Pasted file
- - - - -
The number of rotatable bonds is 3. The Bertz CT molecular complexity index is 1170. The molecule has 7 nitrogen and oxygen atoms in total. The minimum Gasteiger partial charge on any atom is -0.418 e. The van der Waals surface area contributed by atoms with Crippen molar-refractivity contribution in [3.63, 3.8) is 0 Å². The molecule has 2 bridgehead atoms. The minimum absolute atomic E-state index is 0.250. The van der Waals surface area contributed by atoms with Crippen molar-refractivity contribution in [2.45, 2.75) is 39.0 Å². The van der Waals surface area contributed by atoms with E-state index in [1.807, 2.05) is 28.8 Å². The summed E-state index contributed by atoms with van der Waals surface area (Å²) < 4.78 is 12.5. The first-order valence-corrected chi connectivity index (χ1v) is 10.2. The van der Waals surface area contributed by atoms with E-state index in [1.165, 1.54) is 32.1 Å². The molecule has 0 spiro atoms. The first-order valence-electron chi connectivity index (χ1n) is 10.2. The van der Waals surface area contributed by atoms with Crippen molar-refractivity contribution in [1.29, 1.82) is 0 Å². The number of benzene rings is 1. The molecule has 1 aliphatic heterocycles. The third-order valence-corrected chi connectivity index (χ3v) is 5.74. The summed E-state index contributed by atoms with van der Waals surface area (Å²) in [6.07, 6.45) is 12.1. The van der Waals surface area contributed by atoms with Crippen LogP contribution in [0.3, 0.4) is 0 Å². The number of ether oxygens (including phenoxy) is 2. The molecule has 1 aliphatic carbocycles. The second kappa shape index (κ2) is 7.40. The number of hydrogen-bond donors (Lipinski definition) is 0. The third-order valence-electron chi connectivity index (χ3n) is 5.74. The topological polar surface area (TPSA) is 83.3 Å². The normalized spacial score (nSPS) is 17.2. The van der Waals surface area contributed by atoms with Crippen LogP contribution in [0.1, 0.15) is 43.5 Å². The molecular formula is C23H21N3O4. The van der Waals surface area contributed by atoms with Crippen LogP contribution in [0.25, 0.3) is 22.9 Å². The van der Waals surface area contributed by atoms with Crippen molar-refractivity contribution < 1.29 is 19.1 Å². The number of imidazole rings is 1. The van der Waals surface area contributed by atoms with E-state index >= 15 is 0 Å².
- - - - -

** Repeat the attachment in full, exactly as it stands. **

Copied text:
The number of rotatable bonds is 3. The Bertz CT molecular complexity index is 1170. The molecule has 7 nitrogen and oxygen atoms in total. The minimum Gasteiger partial charge on any atom is -0.418 e. The van der Waals surface area contributed by atoms with Crippen molar-refractivity contribution in [3.63, 3.8) is 0 Å². The molecule has 2 bridgehead atoms. The minimum absolute atomic E-state index is 0.250. The van der Waals surface area contributed by atoms with Crippen molar-refractivity contribution in [2.45, 2.75) is 39.0 Å². The van der Waals surface area contributed by atoms with E-state index in [1.807, 2.05) is 28.8 Å². The summed E-state index contributed by atoms with van der Waals surface area (Å²) < 4.78 is 12.5. The first-order valence-corrected chi connectivity index (χ1v) is 10.2. The van der Waals surface area contributed by atoms with E-state index in [1.165, 1.54) is 32.1 Å². The molecule has 0 spiro atoms. The first-order valence-electron chi connectivity index (χ1n) is 10.2. The van der Waals surface area contributed by atoms with Crippen molar-refractivity contribution in [1.29, 1.82) is 0 Å². The number of benzene rings is 1. The molecule has 1 aliphatic heterocycles. The third-order valence-corrected chi connectivity index (χ3v) is 5.74. The summed E-state index contributed by atoms with van der Waals surface area (Å²) in [6.07, 6.45) is 12.1. The van der Waals surface area contributed by atoms with Crippen LogP contribution in [0.3, 0.4) is 0 Å². The number of ether oxygens (including phenoxy) is 2. The molecule has 1 aliphatic carbocycles. The second kappa shape index (κ2) is 7.40. The number of hydrogen-bond donors (Lipinski definition) is 0. The third-order valence-electron chi connectivity index (χ3n) is 5.74. The topological polar surface area (TPSA) is 83.3 Å². The normalized spacial score (nSPS) is 17.2. The van der Waals surface area contributed by atoms with Crippen LogP contribution in [0.1, 0.15) is 43.5 Å². The molecular formula is C23H21N3O4. The van der Waals surface area contributed by atoms with Crippen LogP contribution in [0.25, 0.3) is 22.9 Å². The van der Waals surface area contributed by atoms with Crippen molar-refractivity contribution < 1.29 is 19.1 Å². The number of imidazole rings is 1. The van der Waals surface area contributed by atoms with E-state index >= 15 is 0 Å².